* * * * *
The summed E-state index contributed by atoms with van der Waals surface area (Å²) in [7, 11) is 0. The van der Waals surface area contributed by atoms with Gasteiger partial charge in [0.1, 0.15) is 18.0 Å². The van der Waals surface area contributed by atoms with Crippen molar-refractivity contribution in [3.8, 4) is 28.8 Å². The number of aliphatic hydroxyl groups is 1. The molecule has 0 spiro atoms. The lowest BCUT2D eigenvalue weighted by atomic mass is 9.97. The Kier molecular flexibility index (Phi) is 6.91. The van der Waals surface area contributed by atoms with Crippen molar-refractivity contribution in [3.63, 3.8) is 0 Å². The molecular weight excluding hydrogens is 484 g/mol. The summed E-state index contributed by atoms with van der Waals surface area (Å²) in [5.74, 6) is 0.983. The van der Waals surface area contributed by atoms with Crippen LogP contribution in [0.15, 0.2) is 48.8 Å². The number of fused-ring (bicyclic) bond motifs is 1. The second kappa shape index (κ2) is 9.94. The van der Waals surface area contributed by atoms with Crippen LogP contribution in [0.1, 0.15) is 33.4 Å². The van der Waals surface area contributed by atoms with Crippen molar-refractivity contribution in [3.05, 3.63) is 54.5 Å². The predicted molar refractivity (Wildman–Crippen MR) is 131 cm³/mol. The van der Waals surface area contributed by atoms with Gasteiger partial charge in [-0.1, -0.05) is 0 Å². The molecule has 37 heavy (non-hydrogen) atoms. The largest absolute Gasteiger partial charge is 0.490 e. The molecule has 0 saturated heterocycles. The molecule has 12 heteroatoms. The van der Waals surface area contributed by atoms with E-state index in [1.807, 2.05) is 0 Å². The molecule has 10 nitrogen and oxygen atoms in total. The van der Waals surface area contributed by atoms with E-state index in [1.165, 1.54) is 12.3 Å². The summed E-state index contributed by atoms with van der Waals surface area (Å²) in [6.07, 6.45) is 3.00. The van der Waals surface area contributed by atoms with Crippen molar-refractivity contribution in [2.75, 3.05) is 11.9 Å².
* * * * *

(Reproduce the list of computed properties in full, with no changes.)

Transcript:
The summed E-state index contributed by atoms with van der Waals surface area (Å²) in [7, 11) is 0. The van der Waals surface area contributed by atoms with Gasteiger partial charge in [0.1, 0.15) is 18.0 Å². The van der Waals surface area contributed by atoms with Crippen molar-refractivity contribution in [3.8, 4) is 28.8 Å². The number of aliphatic hydroxyl groups is 1. The molecule has 0 spiro atoms. The lowest BCUT2D eigenvalue weighted by atomic mass is 9.97. The Kier molecular flexibility index (Phi) is 6.91. The van der Waals surface area contributed by atoms with Crippen molar-refractivity contribution in [3.63, 3.8) is 0 Å². The molecular weight excluding hydrogens is 484 g/mol. The summed E-state index contributed by atoms with van der Waals surface area (Å²) in [5.74, 6) is 0.983. The van der Waals surface area contributed by atoms with Crippen LogP contribution in [0.15, 0.2) is 48.8 Å². The number of fused-ring (bicyclic) bond motifs is 1. The second kappa shape index (κ2) is 9.94. The van der Waals surface area contributed by atoms with Crippen LogP contribution in [0.1, 0.15) is 33.4 Å². The van der Waals surface area contributed by atoms with Crippen molar-refractivity contribution in [3.05, 3.63) is 54.5 Å². The predicted molar refractivity (Wildman–Crippen MR) is 131 cm³/mol. The van der Waals surface area contributed by atoms with Gasteiger partial charge in [-0.1, -0.05) is 0 Å². The molecule has 37 heavy (non-hydrogen) atoms. The largest absolute Gasteiger partial charge is 0.490 e. The molecule has 0 saturated heterocycles. The molecule has 12 heteroatoms. The van der Waals surface area contributed by atoms with E-state index in [1.807, 2.05) is 0 Å². The molecule has 10 nitrogen and oxygen atoms in total. The van der Waals surface area contributed by atoms with E-state index in [1.165, 1.54) is 12.3 Å². The summed E-state index contributed by atoms with van der Waals surface area (Å²) in [6.07, 6.45) is 3.00. The van der Waals surface area contributed by atoms with Crippen molar-refractivity contribution in [2.75, 3.05) is 11.9 Å².